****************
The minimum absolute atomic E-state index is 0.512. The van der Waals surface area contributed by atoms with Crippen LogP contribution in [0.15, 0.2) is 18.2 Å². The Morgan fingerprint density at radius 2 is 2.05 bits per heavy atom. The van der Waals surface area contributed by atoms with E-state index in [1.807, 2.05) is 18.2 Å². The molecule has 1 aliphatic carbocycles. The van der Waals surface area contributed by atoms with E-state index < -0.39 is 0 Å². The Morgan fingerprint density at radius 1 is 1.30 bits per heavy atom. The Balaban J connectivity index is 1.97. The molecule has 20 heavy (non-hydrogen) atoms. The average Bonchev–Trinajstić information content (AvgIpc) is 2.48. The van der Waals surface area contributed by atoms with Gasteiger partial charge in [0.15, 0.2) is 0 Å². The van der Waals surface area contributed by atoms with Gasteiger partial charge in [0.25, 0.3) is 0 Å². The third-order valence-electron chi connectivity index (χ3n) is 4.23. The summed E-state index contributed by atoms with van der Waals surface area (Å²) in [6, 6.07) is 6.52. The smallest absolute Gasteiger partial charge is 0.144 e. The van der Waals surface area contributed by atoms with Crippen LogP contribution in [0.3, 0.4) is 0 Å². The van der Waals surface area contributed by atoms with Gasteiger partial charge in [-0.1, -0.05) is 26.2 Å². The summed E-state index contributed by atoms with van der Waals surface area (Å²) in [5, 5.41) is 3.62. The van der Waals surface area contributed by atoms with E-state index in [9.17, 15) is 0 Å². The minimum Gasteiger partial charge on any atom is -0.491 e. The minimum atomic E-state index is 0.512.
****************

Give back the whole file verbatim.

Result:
The minimum absolute atomic E-state index is 0.512. The van der Waals surface area contributed by atoms with Crippen LogP contribution in [0.15, 0.2) is 18.2 Å². The Morgan fingerprint density at radius 2 is 2.05 bits per heavy atom. The van der Waals surface area contributed by atoms with E-state index in [1.807, 2.05) is 18.2 Å². The molecule has 1 aliphatic carbocycles. The van der Waals surface area contributed by atoms with E-state index < -0.39 is 0 Å². The Morgan fingerprint density at radius 1 is 1.30 bits per heavy atom. The Balaban J connectivity index is 1.97. The molecule has 20 heavy (non-hydrogen) atoms. The average Bonchev–Trinajstić information content (AvgIpc) is 2.48. The van der Waals surface area contributed by atoms with Gasteiger partial charge in [0.15, 0.2) is 0 Å². The van der Waals surface area contributed by atoms with Gasteiger partial charge in [0.25, 0.3) is 0 Å². The third-order valence-electron chi connectivity index (χ3n) is 4.23. The summed E-state index contributed by atoms with van der Waals surface area (Å²) in [6, 6.07) is 6.52. The smallest absolute Gasteiger partial charge is 0.144 e. The van der Waals surface area contributed by atoms with Crippen LogP contribution in [0.3, 0.4) is 0 Å². The van der Waals surface area contributed by atoms with Gasteiger partial charge in [-0.1, -0.05) is 26.2 Å². The summed E-state index contributed by atoms with van der Waals surface area (Å²) in [5, 5.41) is 3.62. The van der Waals surface area contributed by atoms with E-state index in [9.17, 15) is 0 Å². The minimum Gasteiger partial charge on any atom is -0.491 e. The minimum atomic E-state index is 0.512.